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This page last updated 7 July 2007  

Letters to AO

EVERY WEEK WE PUBLISH a selection of letters we receive in response to something you've read at Anglicans Online. Stop by and have a look at what other AO readers are thinking.

Alas, we cannot publish every letter we receive. And we won't publish letters that are anonymous, hateful, illiterate, or otherwise in our judgment do not benefit the readers of Anglicans Online. We usually do not publish letters written in response to other letters. We edit letters to conform with standard AO house style for punctuation, but we do not change, for example, American spelling to conform to Canadian orthography. On occasion we'll gently edit letters that are too verbose in their original form. Email addresses are included when the authors give permission to do so.

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Letters from 25 June to 1 July 2007

Like all letters to the editor everywhere, these letters are the opinions of the writers and not Anglicans Online. We publish letters that we think will be of interest to our readers, whether we agree with them or not. If you'd like to write a letter of your own, click here.

Orthodox anomaly

A propos of your 24 June 2007 front page letter’s suggestion that “the generally accepted meaning of … [the word “orthodox”] seems to be ‘Of or relating to any of the churches or rites of the Eastern Orthodox Church,’” our Egyptian, Ethiopian, Eritrean, Armenian, Syrian and Indian friends who are Oriental, not Eastern, Orthodox, would be rather surprised. The Eastern Orthodox, of course, parted company with the West in a process culminating Great Schism in 1054; the Oriental Orthodox had taken their own path six centuries earlier, as a result of their dissatisfaction with the Council of Chalcedon in 451.

Encounters between Oriental Orthodoxy and western Christians have not always been markedly happy: the great catastrophe of Orthodoxy in India was the arrival of Roman Catholic Portuguese who attempted to convert the Orthodox to Catholicism by the sword, in the process destroying their churches and burning their holy books. A consequence for the St Thomas Christians was a splintering into at least a half-dozen groups — some of them continuing as Oriental Orthodox, others becoming Oriental-rite Catholics, other still becoming Roman Catholics — in ways that are depressingly familiar to latter day Anglicans. Other encounters have been more felicitous: one of the groups of St Thomas Christians in India, the Malankara Mar Thoma Syrian Church, is, indeed, in full communion with the Anglican Communion.

Oriental Orthodox worship is prodigiously vigorous: in the Malankara Indian Orthodox Church every word of the liturgy is chanted full-voice by huge congregations — in Aramaic in some churches; Malayalam, Hindi or English in others. The ancient provenance of its liturgies is strikingly apparent in, among other things, their frequent similarity with Muslim worship: the Christians whom the Prophet Muhammed would have known, of course would have worshiped in this way. (I shall separately email you a few photos of Orthodox worship in Bombay.) All that being said, I of course fully concur in the view that it is anomalous for Anglicans, traditionalist or otherwise, to refer to themselves as “Orthodox.”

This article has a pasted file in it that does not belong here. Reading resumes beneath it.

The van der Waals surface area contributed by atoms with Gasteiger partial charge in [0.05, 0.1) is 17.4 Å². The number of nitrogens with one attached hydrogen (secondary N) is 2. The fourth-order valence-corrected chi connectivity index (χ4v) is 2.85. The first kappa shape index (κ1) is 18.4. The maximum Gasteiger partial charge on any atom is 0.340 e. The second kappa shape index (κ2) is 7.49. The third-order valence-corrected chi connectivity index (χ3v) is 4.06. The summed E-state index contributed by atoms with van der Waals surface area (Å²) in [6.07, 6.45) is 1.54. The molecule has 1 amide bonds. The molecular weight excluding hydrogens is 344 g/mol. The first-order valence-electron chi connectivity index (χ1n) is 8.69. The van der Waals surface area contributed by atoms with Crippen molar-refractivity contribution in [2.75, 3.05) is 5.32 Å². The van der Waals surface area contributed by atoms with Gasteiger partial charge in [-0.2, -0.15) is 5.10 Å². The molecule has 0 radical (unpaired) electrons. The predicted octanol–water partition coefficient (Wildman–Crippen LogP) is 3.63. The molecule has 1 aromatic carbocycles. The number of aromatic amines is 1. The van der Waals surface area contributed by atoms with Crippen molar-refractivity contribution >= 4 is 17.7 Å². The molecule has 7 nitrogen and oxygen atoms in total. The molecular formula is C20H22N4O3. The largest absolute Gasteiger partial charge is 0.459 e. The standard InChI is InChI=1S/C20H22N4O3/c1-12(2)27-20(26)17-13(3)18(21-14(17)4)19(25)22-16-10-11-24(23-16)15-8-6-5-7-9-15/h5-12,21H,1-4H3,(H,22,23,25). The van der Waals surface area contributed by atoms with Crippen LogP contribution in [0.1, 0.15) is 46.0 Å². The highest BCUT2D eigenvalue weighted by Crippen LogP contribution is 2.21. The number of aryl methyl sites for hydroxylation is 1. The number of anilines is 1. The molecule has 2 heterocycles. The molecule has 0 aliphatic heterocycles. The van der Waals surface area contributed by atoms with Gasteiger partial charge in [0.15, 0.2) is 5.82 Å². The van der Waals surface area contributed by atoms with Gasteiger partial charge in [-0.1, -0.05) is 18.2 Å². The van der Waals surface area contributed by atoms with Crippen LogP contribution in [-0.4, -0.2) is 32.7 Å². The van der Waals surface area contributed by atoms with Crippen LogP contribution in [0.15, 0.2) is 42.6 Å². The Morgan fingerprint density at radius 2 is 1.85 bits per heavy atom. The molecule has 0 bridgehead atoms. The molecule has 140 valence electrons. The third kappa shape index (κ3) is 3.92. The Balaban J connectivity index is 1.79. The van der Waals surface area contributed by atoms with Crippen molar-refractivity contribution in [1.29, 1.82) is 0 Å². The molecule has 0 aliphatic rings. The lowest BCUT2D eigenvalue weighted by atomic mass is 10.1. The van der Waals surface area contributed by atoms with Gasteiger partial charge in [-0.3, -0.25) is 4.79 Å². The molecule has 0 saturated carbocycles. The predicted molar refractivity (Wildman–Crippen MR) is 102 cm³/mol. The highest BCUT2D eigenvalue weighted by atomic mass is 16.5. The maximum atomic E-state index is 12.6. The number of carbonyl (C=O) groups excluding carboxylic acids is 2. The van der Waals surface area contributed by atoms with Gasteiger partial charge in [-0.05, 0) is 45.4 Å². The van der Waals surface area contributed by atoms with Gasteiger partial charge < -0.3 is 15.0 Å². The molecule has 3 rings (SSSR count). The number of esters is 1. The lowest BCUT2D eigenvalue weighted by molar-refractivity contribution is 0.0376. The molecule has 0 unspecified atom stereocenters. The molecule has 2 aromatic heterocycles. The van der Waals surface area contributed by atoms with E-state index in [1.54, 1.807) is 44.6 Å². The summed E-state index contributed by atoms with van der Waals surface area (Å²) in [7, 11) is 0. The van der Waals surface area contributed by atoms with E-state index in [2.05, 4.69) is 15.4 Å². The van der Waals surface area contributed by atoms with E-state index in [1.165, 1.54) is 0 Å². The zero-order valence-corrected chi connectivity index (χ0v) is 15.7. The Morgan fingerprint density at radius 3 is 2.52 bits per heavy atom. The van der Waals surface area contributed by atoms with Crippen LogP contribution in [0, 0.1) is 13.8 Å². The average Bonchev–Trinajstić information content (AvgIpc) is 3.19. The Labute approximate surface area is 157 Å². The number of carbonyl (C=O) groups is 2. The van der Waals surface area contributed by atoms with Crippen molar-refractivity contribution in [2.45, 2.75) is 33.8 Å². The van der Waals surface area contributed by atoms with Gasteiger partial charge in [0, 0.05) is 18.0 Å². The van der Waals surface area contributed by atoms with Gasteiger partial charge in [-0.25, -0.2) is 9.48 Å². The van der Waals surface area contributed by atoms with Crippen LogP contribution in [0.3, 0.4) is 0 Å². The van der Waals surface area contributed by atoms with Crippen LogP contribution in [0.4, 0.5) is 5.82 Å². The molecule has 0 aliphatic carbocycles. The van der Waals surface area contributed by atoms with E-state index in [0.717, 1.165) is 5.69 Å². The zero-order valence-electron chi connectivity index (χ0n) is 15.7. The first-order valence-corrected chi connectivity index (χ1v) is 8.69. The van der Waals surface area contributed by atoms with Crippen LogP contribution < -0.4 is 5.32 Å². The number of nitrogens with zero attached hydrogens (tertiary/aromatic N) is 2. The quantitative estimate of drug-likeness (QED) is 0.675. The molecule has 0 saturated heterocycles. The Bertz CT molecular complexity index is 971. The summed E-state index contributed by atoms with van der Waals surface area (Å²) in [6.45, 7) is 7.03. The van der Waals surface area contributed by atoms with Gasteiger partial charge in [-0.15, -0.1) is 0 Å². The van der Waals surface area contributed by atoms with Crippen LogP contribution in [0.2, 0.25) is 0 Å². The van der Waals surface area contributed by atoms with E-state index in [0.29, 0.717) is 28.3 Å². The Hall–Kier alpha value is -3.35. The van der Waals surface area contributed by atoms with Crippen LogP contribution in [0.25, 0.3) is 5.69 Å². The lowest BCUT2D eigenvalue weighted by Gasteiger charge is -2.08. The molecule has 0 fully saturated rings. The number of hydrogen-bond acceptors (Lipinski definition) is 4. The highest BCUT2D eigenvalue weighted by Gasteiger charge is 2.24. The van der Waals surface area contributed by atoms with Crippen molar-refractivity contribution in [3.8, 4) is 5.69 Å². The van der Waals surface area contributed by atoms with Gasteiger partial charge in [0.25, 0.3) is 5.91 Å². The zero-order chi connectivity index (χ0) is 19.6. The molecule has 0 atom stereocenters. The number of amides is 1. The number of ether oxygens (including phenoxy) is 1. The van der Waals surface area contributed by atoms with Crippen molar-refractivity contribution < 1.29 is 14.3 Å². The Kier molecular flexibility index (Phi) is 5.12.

Mac Robb
Holy Trinity, Fortitude Valley (occasionally)
Brisbane, Australia
25 June 2007

We agree that overhauling St John Chysostom is unlikely

I agree with your front-page article that Anglicans should take a card from the Orthodox, particularly when it comes to liturgy. I wish someone had thought of this sooner.

I can't imagine clerical movers and shakers in the Orthodox Church deciding unilaterally to overhaul the Liturgy of St. Chrysostom in hopes of attracting adolescents, young families or other prestige groups by catering for what middle-aged clerics imagined were their tastes; I can't imagine them introducing smarmy cliches to inculcate concern about the environment and about "justice, freedom and peace"; I can't imagine them turning church services into middle-brow social events with all the numinous atmosphere of a PTA meeting in the interests of "building community." I can't imagine them regarding liturgy as a mechanism for manipulating the laity or an entertainment, and then tailoring it to do the job.

H. E. Baber
University of San Diego
San Diego, California, USA
28 June 2007

For more information...

Further to your opening page remarks about orthodox form, there is an excellent collection published in 2004 by the Metropolitan Andrey Sheptyksky Institute of Eastern Christian Studies entitled The Divine Liturgy — an Anthology for Worship. It is quickly becoming the major worship book for Eastern Catholic parishes in Canada. The book is bilingual in parts (Ukrainian-English) but predominantly English. Naturally, it follows the Greek form of worship approved by the Vatican for eastern rite catholics. It's prose style is quite different from what I've been used to in regular RC missals, as is the calendar which, also, commemorates the Eastern saints, including men and women lost through 20th Century persecutions. The Sheptyksky Institute is part of St. Paul University in Ottawa.

Serge Tittley
Thunder Bay, Ontario, CANADA
29 June 2007

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Earlier letters

We launched our 'Letters to AO' section on 11 May 2003. All published letters are in our archives.


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